Interviewing Data Analysts
In my role managing a team of data analysts, a common task is to interview candidates wishing to join the team. Such is the fashion of data nowadays, that separating the wheat from the chaff is always necessary, and this can only usually be done via a phone interview (I see brilliant resumes from awful candidates).
Assuming the candidate is capable of answering the Skype call (I’ve had some fail at this hurdle…) I like to start off with a very simple question:
Tell me a bit about yourself …
Here I’m looking for people capable of structuring and communicating the most intuitive of information: the history of themselves! Red flags are people talking for too long, people who can’t judge the level of detail and explanation needed to describe their past projects, and people who just say their name.
After that I hit them with a challenging scenario-based question:
The Head of TV Marketing comes you with a list of his TV spots. He wants you to tell him which ones are working and which aren’t. Talk me through your process, and ask me any questions you need to.
This is a multi-level question which seems to hit the heart of data analysis. Firstly, I’m looking for the candidate to challenge the definitions in the question. “How do you define working?” is a perfect riposte.
After that, I want to hear them ask for details on what data is available. I explain that they will have a list of TV spots, with the creative, the spot time, the TV station, and the country in which it was shown. At this point, many candidates get distracted by the qualities of the spots themselves, start talking about target demographics, but have lost track of what they’re trying to measure. Better candidates ask about more data, including visits to the website (we’re working for an online business), and possibly even mobile app installs, registrations, and sales.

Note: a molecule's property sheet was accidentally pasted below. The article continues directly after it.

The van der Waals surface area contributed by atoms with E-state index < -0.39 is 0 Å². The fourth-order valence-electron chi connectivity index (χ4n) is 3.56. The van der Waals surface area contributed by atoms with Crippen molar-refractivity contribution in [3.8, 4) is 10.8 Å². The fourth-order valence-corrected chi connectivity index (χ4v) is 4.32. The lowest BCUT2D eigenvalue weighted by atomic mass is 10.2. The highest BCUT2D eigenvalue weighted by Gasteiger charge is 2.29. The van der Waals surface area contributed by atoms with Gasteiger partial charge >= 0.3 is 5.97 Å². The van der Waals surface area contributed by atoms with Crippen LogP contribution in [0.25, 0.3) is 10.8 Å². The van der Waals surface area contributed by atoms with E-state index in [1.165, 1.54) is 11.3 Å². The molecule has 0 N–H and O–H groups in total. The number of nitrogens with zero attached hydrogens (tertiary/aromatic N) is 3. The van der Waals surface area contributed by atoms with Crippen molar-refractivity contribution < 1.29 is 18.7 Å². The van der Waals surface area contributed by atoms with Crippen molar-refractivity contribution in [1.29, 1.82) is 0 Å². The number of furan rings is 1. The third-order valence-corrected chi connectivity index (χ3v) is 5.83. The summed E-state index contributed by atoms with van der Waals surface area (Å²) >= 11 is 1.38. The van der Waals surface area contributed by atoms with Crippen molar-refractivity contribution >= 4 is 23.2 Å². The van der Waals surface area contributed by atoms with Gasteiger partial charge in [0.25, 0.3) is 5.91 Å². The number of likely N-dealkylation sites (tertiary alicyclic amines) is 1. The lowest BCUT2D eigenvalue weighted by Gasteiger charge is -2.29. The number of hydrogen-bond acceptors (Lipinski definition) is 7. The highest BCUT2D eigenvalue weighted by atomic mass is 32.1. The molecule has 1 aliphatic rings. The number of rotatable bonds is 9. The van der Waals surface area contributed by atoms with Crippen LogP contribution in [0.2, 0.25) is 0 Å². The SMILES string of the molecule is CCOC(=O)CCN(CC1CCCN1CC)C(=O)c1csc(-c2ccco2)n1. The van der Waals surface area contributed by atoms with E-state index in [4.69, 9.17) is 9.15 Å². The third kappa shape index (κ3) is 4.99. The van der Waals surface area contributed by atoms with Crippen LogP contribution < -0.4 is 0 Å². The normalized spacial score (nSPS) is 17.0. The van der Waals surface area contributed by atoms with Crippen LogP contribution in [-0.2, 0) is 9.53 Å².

By this point, a good proportion of the candidates have got lost — unfortunately failure to structure a new problem like this is unacceptable for me. Those that haven’t, tend to get stuck in the tricky task of working out how to assign website visits to the different spots. Many come up with some heuristic like comparing the times and attributing those within an hour or a day, which is good enough for me for an interview. But why not push them one step further:
What if two adverts are shown in the same country, on different channels, but within five minutes of each other?
I’m looking for them to suggest some sort of model for the visits per minute after a spot, and then learn the parameters of the model using historical examples, and the all-important gap between the spot times. I think I’ve only had one of hundreds of candidates answer this perfectly, and he’s one of my best analysts in my team today.
As for other data analysis questions, another favourite is to propose a pricing test for a subscription business. What are your most useful questions?